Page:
Charles Chapman (RFC officer)
|Charles Meredith Bouverie Chapman|
9 January 1892|
Bridge, Kent, England
|Died||1 October 1917
|Buried||Mendinghem Military Cemetery, Poperinge, West-Vlaanderen, Belgium|
|Years of service||1913 - 1917|
|Unit||East Kent Regiment, No. 24 Squadron RFC, No. 29 Squadron RFC|
|Commands held||No. 29 Squadron RFC|
|Awards||Military Cross, Belgian Order of Leopold and Croix de Guerre|
Chapman was born in Bridge, Kent, the son of a brewer.
Involvement in World War 1
Chapman served as a lieutenant in the East Kent Regiment from January 1913 but was transferred to the Royal Flying Corps on 1 July 1915. He qualified as a pilot on 31 July 1915 receiving military flying training at Shorham before being posted to No. 22 Squadron, Royal Flying Corps. On 1 April 1916, Chapman as part of this Squadron was sent to France, based eventually at Bertangles. However Chapman was transferred to 'B' Flight No. 24 Squadron, also based at Bertangles, using Airco DH.2 aircraft. Chapman was successful in destroying three enemy aircraft in a short period, commencing on 22 June 1916, for which he was awarded the Military Cross.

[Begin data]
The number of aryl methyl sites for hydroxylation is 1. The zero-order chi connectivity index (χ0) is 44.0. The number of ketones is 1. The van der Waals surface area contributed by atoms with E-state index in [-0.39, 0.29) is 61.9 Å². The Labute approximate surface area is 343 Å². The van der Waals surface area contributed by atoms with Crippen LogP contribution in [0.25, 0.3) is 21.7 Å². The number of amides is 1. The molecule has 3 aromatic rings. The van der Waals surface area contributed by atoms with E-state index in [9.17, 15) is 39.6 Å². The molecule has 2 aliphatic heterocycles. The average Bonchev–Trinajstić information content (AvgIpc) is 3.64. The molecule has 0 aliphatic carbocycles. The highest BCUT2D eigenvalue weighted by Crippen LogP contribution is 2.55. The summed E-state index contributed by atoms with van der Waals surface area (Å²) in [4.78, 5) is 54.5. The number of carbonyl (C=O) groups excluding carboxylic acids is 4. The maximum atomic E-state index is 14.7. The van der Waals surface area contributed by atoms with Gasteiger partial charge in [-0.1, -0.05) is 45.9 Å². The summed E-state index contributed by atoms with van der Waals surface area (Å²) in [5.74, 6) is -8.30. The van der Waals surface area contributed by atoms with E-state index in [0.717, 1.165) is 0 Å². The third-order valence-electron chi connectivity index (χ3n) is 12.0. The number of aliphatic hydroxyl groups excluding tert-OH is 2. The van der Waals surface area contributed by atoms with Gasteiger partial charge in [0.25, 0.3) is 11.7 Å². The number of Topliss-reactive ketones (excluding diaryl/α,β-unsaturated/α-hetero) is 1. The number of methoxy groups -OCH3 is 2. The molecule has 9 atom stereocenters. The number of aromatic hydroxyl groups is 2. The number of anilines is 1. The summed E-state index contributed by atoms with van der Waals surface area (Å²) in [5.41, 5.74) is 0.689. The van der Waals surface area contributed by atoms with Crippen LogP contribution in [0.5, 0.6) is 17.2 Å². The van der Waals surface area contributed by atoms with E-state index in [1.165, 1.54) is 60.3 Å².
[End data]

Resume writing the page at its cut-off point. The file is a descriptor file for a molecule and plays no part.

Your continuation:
On detachment in the UK, Chapman served in a number of Training Units and on 1 November 1916 was promoted to the rank of Captain becoming a flight commander. In this capacity, he returned to France in May 1917 to join No. 29 Squadron at Le Hameau, flying Nieuport Scouts. Chapman was credited with all the rest of his victories flying this type of aircraft, like Georg Simon pilot in Manfred von Richthofen's Jagdstaffel 11.
He died of shrapnel injuries received on 1 October 1917 after a German bombing raid on No 29 Sqn's aerodrome at Poperinghe.